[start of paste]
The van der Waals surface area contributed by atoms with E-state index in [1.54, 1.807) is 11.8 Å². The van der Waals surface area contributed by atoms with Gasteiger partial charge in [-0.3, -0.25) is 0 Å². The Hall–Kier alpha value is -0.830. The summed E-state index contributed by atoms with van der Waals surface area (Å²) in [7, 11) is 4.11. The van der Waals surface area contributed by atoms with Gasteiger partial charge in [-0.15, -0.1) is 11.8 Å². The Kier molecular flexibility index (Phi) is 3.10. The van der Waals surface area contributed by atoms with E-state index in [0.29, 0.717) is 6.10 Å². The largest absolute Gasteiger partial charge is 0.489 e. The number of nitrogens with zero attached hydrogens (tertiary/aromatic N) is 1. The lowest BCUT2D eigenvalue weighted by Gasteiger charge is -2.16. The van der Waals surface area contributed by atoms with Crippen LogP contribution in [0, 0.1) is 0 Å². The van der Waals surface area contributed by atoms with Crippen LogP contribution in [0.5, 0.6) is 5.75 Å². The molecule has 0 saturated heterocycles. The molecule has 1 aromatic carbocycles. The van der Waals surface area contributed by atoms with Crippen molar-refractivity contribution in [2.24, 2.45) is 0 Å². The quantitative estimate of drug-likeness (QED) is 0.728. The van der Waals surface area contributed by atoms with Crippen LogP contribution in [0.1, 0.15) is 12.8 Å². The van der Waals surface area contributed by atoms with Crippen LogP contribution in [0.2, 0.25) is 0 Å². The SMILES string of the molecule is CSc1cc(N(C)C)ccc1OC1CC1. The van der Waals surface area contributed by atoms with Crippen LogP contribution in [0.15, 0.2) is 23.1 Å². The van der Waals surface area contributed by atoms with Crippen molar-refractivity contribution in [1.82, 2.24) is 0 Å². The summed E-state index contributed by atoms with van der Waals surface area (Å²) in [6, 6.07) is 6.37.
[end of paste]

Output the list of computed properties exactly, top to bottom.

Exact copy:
The van der Waals surface area contributed by atoms with E-state index in [1.54, 1.807) is 11.8 Å². The van der Waals surface area contributed by atoms with Gasteiger partial charge in [-0.3, -0.25) is 0 Å². The Hall–Kier alpha value is -0.830. The summed E-state index contributed by atoms with van der Waals surface area (Å²) in [7, 11) is 4.11. The van der Waals surface area contributed by atoms with Gasteiger partial charge in [-0.15, -0.1) is 11.8 Å². The Kier molecular flexibility index (Phi) is 3.10. The van der Waals surface area contributed by atoms with E-state index in [0.29, 0.717) is 6.10 Å². The largest absolute Gasteiger partial charge is 0.489 e. The number of nitrogens with zero attached hydrogens (tertiary/aromatic N) is 1. The lowest BCUT2D eigenvalue weighted by Gasteiger charge is -2.16. The van der Waals surface area contributed by atoms with Crippen LogP contribution in [0, 0.1) is 0 Å². The van der Waals surface area contributed by atoms with Crippen LogP contribution in [0.5, 0.6) is 5.75 Å². The molecule has 0 saturated heterocycles. The molecule has 1 aromatic carbocycles. The van der Waals surface area contributed by atoms with Crippen molar-refractivity contribution in [2.24, 2.45) is 0 Å². The quantitative estimate of drug-likeness (QED) is 0.728. The van der Waals surface area contributed by atoms with Crippen LogP contribution in [0.1, 0.15) is 12.8 Å². The van der Waals surface area contributed by atoms with Crippen LogP contribution in [0.2, 0.25) is 0 Å². The SMILES string of the molecule is CSc1cc(N(C)C)ccc1OC1CC1. The van der Waals surface area contributed by atoms with Crippen LogP contribution in [0.15, 0.2) is 23.1 Å². The van der Waals surface area contributed by atoms with Crippen molar-refractivity contribution in [1.82, 2.24) is 0 Å². The summed E-state index contributed by atoms with van der Waals surface area (Å²) in [6, 6.07) is 6.37.